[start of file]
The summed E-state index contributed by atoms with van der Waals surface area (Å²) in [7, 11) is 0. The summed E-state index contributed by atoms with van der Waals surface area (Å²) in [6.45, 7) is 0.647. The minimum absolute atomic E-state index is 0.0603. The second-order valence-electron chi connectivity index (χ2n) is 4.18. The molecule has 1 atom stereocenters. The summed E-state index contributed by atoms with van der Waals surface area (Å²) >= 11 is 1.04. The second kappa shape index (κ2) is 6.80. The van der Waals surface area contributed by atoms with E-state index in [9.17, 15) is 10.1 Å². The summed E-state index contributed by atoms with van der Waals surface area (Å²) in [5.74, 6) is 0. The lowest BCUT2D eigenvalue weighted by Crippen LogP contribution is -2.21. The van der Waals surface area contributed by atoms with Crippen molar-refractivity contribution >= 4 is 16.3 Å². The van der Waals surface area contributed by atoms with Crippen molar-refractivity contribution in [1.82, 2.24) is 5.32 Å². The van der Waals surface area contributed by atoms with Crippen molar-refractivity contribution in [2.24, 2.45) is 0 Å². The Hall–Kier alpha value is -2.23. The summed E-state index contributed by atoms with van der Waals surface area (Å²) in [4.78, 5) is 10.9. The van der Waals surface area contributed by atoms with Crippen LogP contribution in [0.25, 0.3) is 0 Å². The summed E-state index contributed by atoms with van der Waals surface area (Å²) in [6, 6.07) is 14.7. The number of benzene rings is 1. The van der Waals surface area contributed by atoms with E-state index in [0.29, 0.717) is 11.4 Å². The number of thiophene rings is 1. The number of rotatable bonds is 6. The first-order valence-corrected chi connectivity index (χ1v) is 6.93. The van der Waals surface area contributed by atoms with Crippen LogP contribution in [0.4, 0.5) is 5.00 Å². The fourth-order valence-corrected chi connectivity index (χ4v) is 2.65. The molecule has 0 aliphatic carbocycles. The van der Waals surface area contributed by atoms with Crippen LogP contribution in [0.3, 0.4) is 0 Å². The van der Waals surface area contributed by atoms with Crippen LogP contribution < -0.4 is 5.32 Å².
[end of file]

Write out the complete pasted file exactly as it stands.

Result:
The summed E-state index contributed by atoms with van der Waals surface area (Å²) in [7, 11) is 0. The summed E-state index contributed by atoms with van der Waals surface area (Å²) in [6.45, 7) is 0.647. The minimum absolute atomic E-state index is 0.0603. The second-order valence-electron chi connectivity index (χ2n) is 4.18. The molecule has 1 atom stereocenters. The summed E-state index contributed by atoms with van der Waals surface area (Å²) >= 11 is 1.04. The second kappa shape index (κ2) is 6.80. The van der Waals surface area contributed by atoms with E-state index in [9.17, 15) is 10.1 Å². The summed E-state index contributed by atoms with van der Waals surface area (Å²) in [5.74, 6) is 0. The lowest BCUT2D eigenvalue weighted by Crippen LogP contribution is -2.21. The van der Waals surface area contributed by atoms with Crippen molar-refractivity contribution >= 4 is 16.3 Å². The van der Waals surface area contributed by atoms with Crippen molar-refractivity contribution in [1.82, 2.24) is 5.32 Å². The van der Waals surface area contributed by atoms with Crippen molar-refractivity contribution in [2.24, 2.45) is 0 Å². The Hall–Kier alpha value is -2.23. The summed E-state index contributed by atoms with van der Waals surface area (Å²) in [4.78, 5) is 10.9. The van der Waals surface area contributed by atoms with Crippen LogP contribution in [0.25, 0.3) is 0 Å². The summed E-state index contributed by atoms with van der Waals surface area (Å²) in [6, 6.07) is 14.7. The number of benzene rings is 1. The van der Waals surface area contributed by atoms with E-state index in [0.29, 0.717) is 11.4 Å². The number of thiophene rings is 1. The number of rotatable bonds is 6. The first-order valence-corrected chi connectivity index (χ1v) is 6.93. The van der Waals surface area contributed by atoms with Crippen LogP contribution in [0.4, 0.5) is 5.00 Å². The fourth-order valence-corrected chi connectivity index (χ4v) is 2.65. The molecule has 0 aliphatic carbocycles. The van der Waals surface area contributed by atoms with Crippen LogP contribution in [0.3, 0.4) is 0 Å². The van der Waals surface area contributed by atoms with Crippen LogP contribution < -0.4 is 5.32 Å².